The Texas Family Code presumes that both parents should support their children, though not necessarily in exactly the same way. The noncustodial parent is usually ordered to pay20% of his or her net income to the other parent for the support of the first child, and an additional 5% for the support of each additional child, in addition to the cost of health insurance for the children. Uninsured medical costs are usually divided equally between the parents. Child support is one of the few debts that is enforceable by contempt, which is to say, jail time is a very real possibility if not paid in a timely manner. Child support debts cannot be discharged in bankruptcy, and repeated failure to pay child support can result in loss of all manner of state licenses. The Texas Attorney General often plays an active role in enforcing child support obligations, so it is important to keep current on child support payments. A significant change in circumstances can usually justify modification of a child support obligation and avoid, or at least minimize future problems brought on by changes in income, relocations, or additional family responsibilites. Whether the problem is one of enforcement or modification, the worst solution to a child support problem is to ignore it. It never goes away, it almost always gets worse over time, and both the child and the parents suffer the consequences in the end.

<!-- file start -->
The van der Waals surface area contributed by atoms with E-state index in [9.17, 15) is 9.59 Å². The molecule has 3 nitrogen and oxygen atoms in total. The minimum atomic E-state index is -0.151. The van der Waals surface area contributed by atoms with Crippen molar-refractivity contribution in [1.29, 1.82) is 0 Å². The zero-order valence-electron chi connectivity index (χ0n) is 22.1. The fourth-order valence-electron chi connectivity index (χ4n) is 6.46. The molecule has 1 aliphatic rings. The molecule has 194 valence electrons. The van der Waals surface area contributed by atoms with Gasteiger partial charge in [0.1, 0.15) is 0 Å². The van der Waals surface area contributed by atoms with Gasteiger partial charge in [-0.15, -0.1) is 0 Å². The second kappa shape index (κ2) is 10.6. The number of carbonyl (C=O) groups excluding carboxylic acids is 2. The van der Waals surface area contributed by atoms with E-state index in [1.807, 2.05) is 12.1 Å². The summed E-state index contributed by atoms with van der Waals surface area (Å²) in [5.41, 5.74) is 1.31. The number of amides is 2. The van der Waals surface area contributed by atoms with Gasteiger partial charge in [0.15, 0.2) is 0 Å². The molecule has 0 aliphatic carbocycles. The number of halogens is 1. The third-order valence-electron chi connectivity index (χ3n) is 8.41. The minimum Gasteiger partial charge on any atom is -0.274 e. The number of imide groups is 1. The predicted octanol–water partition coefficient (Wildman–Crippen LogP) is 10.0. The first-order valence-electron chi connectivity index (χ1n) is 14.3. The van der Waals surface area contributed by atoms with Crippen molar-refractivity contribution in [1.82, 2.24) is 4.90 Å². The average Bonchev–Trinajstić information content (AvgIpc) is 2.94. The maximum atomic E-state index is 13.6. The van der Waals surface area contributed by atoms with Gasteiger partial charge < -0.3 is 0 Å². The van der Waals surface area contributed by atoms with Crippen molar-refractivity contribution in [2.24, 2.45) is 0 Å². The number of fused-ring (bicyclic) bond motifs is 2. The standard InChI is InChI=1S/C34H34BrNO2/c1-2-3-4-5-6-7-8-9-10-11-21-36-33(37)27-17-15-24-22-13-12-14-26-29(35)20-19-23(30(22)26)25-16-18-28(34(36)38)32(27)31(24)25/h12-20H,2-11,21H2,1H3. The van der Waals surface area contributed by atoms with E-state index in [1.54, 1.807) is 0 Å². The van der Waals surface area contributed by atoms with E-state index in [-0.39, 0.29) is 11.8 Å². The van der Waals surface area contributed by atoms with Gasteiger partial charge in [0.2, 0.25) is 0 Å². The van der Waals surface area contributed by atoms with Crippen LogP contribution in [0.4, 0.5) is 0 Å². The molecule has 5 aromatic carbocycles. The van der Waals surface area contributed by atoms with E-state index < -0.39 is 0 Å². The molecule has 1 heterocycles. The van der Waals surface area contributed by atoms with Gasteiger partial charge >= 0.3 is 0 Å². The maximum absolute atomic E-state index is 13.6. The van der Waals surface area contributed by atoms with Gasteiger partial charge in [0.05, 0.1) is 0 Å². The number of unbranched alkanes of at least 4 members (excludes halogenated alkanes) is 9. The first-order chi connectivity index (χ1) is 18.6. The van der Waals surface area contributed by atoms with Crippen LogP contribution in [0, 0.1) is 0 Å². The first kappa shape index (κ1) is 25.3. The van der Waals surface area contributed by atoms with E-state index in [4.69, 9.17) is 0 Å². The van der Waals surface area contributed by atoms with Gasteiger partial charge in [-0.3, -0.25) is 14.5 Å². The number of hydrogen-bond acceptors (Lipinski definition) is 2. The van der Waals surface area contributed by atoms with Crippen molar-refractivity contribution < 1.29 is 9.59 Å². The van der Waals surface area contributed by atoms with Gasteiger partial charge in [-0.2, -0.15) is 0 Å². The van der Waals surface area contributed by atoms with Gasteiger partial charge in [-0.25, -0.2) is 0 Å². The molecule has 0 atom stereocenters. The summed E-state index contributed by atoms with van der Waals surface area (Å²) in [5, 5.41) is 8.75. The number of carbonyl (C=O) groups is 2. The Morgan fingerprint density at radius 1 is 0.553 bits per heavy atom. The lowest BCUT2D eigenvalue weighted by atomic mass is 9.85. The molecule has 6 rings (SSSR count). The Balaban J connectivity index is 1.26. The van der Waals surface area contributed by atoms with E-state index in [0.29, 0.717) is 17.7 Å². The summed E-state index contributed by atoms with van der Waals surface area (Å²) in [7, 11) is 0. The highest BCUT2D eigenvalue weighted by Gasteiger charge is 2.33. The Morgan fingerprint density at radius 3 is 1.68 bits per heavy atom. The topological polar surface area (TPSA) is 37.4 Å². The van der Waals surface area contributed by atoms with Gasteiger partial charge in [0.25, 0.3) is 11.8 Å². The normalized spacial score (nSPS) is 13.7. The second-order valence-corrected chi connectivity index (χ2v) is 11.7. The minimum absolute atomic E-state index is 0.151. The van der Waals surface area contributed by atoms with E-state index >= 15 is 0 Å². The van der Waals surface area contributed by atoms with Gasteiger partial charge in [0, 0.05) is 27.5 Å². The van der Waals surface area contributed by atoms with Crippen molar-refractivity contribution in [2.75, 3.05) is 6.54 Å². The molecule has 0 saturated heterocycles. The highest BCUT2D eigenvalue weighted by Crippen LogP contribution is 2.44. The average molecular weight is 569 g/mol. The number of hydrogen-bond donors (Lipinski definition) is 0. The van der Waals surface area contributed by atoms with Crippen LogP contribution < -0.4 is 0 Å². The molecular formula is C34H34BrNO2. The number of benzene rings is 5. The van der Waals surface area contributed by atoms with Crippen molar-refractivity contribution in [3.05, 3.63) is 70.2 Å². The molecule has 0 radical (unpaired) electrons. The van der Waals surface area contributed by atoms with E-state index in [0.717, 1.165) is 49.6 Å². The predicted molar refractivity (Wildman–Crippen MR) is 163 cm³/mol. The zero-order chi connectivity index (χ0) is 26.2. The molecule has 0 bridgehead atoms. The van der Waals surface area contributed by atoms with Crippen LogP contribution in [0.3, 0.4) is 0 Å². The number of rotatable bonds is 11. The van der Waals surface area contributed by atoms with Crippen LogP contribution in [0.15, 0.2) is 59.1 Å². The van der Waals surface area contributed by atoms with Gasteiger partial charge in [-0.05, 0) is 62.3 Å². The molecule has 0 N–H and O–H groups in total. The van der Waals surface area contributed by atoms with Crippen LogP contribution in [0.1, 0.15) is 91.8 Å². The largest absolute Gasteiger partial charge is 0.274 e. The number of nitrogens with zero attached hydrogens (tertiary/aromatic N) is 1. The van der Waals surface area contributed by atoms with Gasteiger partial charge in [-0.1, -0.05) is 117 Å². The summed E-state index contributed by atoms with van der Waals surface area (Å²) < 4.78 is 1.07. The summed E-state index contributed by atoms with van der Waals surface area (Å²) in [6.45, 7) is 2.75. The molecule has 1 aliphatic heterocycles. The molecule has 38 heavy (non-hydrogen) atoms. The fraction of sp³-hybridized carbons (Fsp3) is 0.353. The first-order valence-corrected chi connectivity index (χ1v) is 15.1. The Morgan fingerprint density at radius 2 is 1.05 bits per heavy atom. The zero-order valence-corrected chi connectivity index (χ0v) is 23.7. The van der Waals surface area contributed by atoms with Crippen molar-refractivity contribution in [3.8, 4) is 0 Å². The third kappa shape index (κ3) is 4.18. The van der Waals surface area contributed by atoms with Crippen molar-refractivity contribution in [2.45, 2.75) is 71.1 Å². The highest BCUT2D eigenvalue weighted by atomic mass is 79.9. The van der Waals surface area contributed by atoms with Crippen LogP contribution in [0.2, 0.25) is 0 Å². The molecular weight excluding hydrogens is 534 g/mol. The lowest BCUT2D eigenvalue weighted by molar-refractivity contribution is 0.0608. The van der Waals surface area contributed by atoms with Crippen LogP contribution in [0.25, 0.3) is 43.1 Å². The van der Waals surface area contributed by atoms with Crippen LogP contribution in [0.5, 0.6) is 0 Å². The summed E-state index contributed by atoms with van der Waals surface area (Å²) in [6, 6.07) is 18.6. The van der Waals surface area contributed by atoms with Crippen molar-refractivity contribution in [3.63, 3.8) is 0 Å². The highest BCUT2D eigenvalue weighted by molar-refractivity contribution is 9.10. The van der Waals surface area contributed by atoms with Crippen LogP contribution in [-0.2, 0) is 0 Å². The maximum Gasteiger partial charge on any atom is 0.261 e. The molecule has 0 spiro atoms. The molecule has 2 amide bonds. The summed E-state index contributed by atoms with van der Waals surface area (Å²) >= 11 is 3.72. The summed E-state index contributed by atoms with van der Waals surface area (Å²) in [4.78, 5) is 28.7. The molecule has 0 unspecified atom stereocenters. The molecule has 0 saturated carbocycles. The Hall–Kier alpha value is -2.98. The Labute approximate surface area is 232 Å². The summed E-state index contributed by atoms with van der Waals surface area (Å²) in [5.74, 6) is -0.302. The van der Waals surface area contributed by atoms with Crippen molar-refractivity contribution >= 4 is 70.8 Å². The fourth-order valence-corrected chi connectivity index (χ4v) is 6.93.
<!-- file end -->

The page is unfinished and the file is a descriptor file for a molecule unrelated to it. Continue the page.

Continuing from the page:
Notice: This is offered as general information only and should not be interpreted as legal advice because everyone's situation is unique to that individual. For an in-depth analysis of your personal circumstances, you should contact an experienced attorney of your choice.